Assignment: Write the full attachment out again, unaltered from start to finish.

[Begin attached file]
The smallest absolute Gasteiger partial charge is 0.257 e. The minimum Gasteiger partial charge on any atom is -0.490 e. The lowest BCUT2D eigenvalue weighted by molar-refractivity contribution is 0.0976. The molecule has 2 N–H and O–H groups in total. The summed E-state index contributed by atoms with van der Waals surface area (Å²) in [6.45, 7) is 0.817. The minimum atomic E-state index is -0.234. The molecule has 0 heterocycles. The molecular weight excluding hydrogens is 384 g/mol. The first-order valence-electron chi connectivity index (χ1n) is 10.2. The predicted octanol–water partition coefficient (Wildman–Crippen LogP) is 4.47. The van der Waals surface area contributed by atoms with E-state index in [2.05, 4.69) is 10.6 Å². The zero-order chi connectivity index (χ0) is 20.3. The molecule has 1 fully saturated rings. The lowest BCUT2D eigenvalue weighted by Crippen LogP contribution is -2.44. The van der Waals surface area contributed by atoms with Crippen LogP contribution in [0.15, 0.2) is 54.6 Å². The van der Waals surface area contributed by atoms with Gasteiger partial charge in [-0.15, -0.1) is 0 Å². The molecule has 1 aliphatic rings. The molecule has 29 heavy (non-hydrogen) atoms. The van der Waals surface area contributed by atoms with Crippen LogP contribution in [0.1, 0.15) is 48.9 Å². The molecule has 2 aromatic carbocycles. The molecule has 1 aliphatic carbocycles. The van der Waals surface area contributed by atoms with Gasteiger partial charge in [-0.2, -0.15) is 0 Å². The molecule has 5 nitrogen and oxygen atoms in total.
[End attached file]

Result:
The smallest absolute Gasteiger partial charge is 0.257 e. The minimum Gasteiger partial charge on any atom is -0.490 e. The lowest BCUT2D eigenvalue weighted by molar-refractivity contribution is 0.0976. The molecule has 2 N–H and O–H groups in total. The summed E-state index contributed by atoms with van der Waals surface area (Å²) in [6.45, 7) is 0.817. The minimum atomic E-state index is -0.234. The molecule has 0 heterocycles. The molecular weight excluding hydrogens is 384 g/mol. The first-order valence-electron chi connectivity index (χ1n) is 10.2. The predicted octanol–water partition coefficient (Wildman–Crippen LogP) is 4.47. The van der Waals surface area contributed by atoms with E-state index in [2.05, 4.69) is 10.6 Å². The zero-order chi connectivity index (χ0) is 20.3. The molecule has 1 fully saturated rings. The lowest BCUT2D eigenvalue weighted by Crippen LogP contribution is -2.44. The van der Waals surface area contributed by atoms with Crippen LogP contribution in [0.15, 0.2) is 54.6 Å². The van der Waals surface area contributed by atoms with Gasteiger partial charge in [-0.15, -0.1) is 0 Å². The molecule has 1 aliphatic rings. The molecule has 29 heavy (non-hydrogen) atoms. The van der Waals surface area contributed by atoms with Crippen LogP contribution in [0.1, 0.15) is 48.9 Å². The molecule has 2 aromatic carbocycles. The molecule has 1 aliphatic carbocycles. The van der Waals surface area contributed by atoms with Gasteiger partial charge in [-0.2, -0.15) is 0 Å². The molecule has 5 nitrogen and oxygen atoms in total.